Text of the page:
Return policies are the rules retail merchants establish to manage the process by which customers return or exchange unwanted or defective merchandise that they have purchased previously. Return policies are an extension of the customer service retailers provide, and thus are often fairly liberal. "Retail stores in the U.S. tend to be generous in their return policies," Jodi Rodgers wrote in the South Florida Business Journal. "After all, if the customer is satisfied, the customer will come back." As a result of their experience with liberal return policies, many consumers hold the mistaken belief that they can always return merchandise for a full refund, regardless of the circumstances. But in reality, both regular and online merchants enjoy great leeway in establishing their own individual return policies. As returns have become more prevalent and more costly, some merchants have imposed tighter restrictions on merchandise returns.
The most generous return policies—which are usually found at large, upscale retailers—permit customers to return any merchandise at any time for a full refund, with or without a receipt. But most retailers place restrictions on one or more aspects of this process. For example, many merchants will not accept merchandise for return unless the customer can produce a dated receipt proving that he or she actually purchased the item at that store within a reasonable amount of time. Other merchants have slightly more liberal return policies and will accept items without a receipt as long as the sale tag is still attached. Still others will provide a store credit rather than a cash refund when no receipt is forthcoming. Some retailers have even tighter return policies and prohibit returns on sale merchandise or on certain types of items, like bathing suits, or impose a limited window of time when returns are accepted.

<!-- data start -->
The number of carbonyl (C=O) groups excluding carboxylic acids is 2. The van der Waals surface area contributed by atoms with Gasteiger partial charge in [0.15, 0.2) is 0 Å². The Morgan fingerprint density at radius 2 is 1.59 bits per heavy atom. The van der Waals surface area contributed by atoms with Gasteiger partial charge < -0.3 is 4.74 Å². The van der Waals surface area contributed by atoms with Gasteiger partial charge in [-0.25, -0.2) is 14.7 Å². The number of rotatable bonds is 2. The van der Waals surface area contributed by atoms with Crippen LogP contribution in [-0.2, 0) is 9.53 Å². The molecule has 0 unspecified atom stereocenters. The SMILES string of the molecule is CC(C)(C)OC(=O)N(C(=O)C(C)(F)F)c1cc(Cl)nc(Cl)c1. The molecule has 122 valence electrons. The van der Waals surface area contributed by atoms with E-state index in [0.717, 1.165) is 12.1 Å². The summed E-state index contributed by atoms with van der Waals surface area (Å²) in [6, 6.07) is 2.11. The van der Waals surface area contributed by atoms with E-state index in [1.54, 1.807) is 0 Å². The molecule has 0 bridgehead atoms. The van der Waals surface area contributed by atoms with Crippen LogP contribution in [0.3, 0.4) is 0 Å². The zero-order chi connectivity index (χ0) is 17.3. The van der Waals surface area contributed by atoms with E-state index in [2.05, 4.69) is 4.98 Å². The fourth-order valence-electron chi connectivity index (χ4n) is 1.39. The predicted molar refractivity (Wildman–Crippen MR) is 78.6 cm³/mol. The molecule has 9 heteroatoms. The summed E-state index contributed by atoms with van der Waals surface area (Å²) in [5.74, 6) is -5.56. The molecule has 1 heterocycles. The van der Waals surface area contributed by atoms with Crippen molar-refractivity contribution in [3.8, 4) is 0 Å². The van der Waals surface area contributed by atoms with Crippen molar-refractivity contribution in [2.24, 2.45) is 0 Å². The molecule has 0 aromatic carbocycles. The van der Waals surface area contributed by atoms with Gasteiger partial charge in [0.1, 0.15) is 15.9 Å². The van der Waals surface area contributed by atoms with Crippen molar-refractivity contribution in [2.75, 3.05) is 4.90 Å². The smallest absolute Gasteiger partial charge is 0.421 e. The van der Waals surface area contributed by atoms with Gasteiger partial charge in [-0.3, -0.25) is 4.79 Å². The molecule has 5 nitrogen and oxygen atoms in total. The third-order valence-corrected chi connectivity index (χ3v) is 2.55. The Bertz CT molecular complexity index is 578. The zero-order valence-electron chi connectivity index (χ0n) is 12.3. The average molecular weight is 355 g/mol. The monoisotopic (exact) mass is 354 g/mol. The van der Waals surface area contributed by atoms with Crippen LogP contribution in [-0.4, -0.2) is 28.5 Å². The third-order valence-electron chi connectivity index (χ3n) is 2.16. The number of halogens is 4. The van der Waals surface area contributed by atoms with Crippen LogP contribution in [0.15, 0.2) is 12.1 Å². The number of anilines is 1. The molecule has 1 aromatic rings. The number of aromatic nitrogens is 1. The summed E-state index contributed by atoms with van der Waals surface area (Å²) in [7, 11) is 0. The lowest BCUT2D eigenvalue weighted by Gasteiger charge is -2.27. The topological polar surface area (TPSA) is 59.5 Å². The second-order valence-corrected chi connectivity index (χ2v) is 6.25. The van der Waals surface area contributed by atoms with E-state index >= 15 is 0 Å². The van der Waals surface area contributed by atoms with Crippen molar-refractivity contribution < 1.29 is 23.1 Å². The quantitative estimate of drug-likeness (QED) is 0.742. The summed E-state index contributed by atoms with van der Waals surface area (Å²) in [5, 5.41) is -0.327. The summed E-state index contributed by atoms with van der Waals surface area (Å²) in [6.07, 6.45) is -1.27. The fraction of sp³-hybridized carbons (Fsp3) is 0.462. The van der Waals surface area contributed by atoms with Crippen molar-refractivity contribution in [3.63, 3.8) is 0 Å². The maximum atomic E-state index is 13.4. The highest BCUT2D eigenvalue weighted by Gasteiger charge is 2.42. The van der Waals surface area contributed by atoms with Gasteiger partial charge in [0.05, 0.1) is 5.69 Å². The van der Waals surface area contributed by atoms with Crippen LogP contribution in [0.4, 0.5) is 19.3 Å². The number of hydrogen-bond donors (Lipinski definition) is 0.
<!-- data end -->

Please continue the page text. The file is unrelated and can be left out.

The goal for retailers is to balance the need to satisfy customers against the cost and hassle associated with merchandise returns. Setting too liberal policies may encourage customers to abuse the system. For example, a customer might purchase a dress for a formal occasion, wear it once, and then return it. Similarly, a consumer might purchase a top-of-the line computer, use it for several months until an even faster model becomes available, and then return it. "So how do retailers strike the balance, protecting themselves from return abuses while at the same time maintaining customer satisfaction?" Rodgers asked. This can be a particularly important issue for small business owners, who depend on superior customer service to keep people coming back to their shops and Web sites. Larger merchants can generally afford to be more liberal in allowing returns, and smaller outfits may need to raise prices in order to compensate for the added expense. After all, returned items that cannot be resold must either be returned to the manufacturer or sold to a jobber, which costs the retailer extra in transaction and transportation fees.
There are several steps brick-and-mortar retailers can take to discourage abuse of their return policies. For example, they can attempt to reduce the volume of sales returns "by clearly posting return policies, spelling them out on tags, and training staff to explain them to each customer," according to Rodgers. In addition, a study reported in the Journal of Economics and Business found that it can be advantageous for retailers to vary their return policies from product to product. Policies can be more generous for items that hold their value for a long period of time or that can be resold at a high value. Conversely, policies can be tighter for items that lose their value quickly, like computers, or are difficult to resell or otherwise dispose of.